Where to eat, sleep and what to do in the Canary Islands

In rare positive news, Spain’s Canary Islands have been added to the UK’s quarantine-free travel list.

The Canaries have long been a favourite among sun worshippers thanks to sizzling year-round temperatures.

Don’t be put off by “Brits abroad” associations and boring golfing holidays, the islands have undergone a reinvention in recent years and if you like the sound of hiking trails, eco-retreats and thalassotherapy wellness rituals, it’s time to give them a second chance.

With temperatures sitting comfortably in the 20°Cs and a flight time of around four hours, this is the most attainable dose of vitamin sea and D you’ll manage this winter.

Here’s where to sleep, eat and what to do on some of the main islands.

For hikers and budding astronomers – Tenerife

The open-air courtyard at Hotel San Roque

Stay: Set in a stunning burnt terracotta 18th-century manor house on the north of the island, minutes from the striking black sands of Garachico Beach, is Hotel San Roque (doubles from £160/a night). It’s a 20-bedroom boutique hotel with bags of Canarian charm blended effortlessly with contemporary art and design furniture. Laze away by the pool in the quaint open-air courtyard by day and enjoy sea and mountain views over sundowners on the roof terrace by night. It’s adults-only so ideal for a romantic escape.

Eat: With five Michelin-starred restaurants, foodies can rest assured there are plenty of culinary delights to be discovered on this island, beyond the also readily available British comfort food – should you find yourself with a hankering for Shepherd’s Pie. Opt for the tasting menu at family-owned El Rincón de Juan Carlos in Los Gigantes, or saunter over to Japanese restaurant Kazan for show-stopping sashimi (both have earned a star). M.B, meanwhile, located at the Ritz-Carlton Abama, delivers fine Basque cuisine under the command of head chef Martín Berasategui and is the island’s only two Michelin-starred restaurant.

Do & See: Keen hikers should get stuck into the island’s endless scenic footpaths. The Anaga Rural Park, a mountain range and UNESCO world heritage site, is a rewarding choice, as is the Teide National Park, a dramatic landscape centred around the Teide Volcano (Spain’s highest peak), which is also considered one of the best locations in the world for stargazing due to its high altitude and low light pollution.

For cyclists and wellness seekers – Gran Canaria

Fly and flop in style (Lopesan Villa del Conde) 

Stay: Those with a penchant for palatial should check in to 5-star Lopesan Villa del Conde Hotel in Meloneras (doubles from £115/a night), right next to the Maspalomas sand dune nature reserve. The sprawling oceanfront resort, which resembles a traditional Canarian village and boasts five pools, is a sure fire way to chill.

Eat: Head to El Churrasco, also in Meloneras, for melt-in-your mouth steak cooked on Argentine grills.

Do & See: The incredible Maspalomas sand dunes and its five-mile long golden beach are a must, as is a spot of pampering at one of Gran Canaria’s now renowned thalasso spas. The island is fast becoming a wellness destination in its own right for harnessing the healing and restorative powers of seawater. Gran Canaria’s diverse terrain is a big draw for cyclists, too. Take a ride or guided hike through the island’s rugged centre to Roque Nublo, one of the largest natural crags in the world, for insane views and beautiful weather year-round.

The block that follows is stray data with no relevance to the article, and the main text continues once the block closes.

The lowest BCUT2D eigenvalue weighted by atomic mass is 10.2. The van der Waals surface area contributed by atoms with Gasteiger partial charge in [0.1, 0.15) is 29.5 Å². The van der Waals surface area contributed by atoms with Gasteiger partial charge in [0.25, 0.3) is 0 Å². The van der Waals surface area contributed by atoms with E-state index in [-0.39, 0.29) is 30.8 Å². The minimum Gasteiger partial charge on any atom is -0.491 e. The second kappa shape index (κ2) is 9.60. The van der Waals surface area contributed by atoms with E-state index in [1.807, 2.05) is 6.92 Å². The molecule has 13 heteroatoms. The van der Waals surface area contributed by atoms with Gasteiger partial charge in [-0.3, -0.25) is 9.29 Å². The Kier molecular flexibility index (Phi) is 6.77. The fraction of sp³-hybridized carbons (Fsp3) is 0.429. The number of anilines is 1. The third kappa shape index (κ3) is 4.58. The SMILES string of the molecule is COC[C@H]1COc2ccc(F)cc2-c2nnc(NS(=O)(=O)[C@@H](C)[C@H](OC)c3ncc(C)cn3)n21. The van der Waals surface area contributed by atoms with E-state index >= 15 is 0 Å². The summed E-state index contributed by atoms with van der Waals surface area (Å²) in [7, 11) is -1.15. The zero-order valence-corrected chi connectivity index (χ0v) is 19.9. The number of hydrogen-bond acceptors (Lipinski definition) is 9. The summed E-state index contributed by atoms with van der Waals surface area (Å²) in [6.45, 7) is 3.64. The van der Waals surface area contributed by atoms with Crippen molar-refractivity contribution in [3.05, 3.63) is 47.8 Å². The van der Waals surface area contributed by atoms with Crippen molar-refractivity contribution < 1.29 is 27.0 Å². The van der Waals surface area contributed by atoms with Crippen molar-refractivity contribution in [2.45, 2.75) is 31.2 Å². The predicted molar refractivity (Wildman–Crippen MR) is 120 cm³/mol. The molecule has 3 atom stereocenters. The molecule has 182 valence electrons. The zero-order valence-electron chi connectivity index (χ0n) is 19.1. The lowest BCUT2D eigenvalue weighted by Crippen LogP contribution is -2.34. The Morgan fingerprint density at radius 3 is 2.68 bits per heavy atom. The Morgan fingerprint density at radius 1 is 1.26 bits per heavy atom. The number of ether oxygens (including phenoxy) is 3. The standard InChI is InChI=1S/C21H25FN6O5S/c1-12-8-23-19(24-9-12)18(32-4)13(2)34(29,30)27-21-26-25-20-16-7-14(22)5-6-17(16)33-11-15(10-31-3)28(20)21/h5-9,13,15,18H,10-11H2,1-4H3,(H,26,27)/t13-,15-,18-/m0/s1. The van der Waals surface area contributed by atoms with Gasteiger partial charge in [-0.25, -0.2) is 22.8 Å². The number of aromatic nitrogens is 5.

For endless beach frolicking – Fuerteventura

The white and turquoise exterior at the Avanti Lifestyle Hotel

Stay: The turquoise and blue exterior of the adults-only Avanti Lifestyle Hotel (from £105/a night for a double) in the old town of Corralejo offers a slice of traditional Mediterranean style, with an ocean-facing roof terrace complete with hot tub and day beds.

Eat: Locals flock to Restaurante Avenida in Corralejo for good value, generous portions and ultra fresh local produce.

Do & See: Fuerteventura boasts some of the best beaches in the Canaries, including Corralejo overlooking the Isla de Lobos tropical islands, which is ideal for long walks and water sports, and Caleta du Fuste, a newer resort and lively spot popular with families. Climb up to the Mirador Astronómico de Sicasumbre viewpoint for incredible views of Fuerteventura’s inland desert landscape – be sure to make it up in time for golden hour to show your efforts off all over the ‘gram.

For eco-warriors and surfers – Lanzarote

The Eco Tower at Finca de Arrieta (Lanzarote Retreats) 

Stay: Check into one of Lanzarote’s off-grid eco retreats, like Finca de Arrieta which offers a selection of yurts, villas and cottages all powered by solar and wind energy. The Eco Tower offers exceptional 360º views of the surrounding sea and mountains (from 120 euros a night for up to three guests).

Eat: Combine a trip to the famous Los Hervidores, to admire the powerful Atlantic waves crashing against the rocky coastline, with lunch at one of the rustic seafood restaurants in the tiny fishing village of El Golfo, famed for its semi-submerged volcano and emerald-green lagoon. Restaurante Costa Azul is a sound choice.

Do & See: Lanzarote is often dubbed the “European Hawaii.” Surfers must hit up Farmara on the north of the island, a long stretch of beachfront with a backdrop of volcanic sea cliffs and a cool, laidback vibe, or for something a little calmer, Playas de Papagayo in the south of the island offers a collection of five pristine beaches. Don’t miss the quirky Jardín de Cactus (cactus garden) for more ‘gram opportunities.


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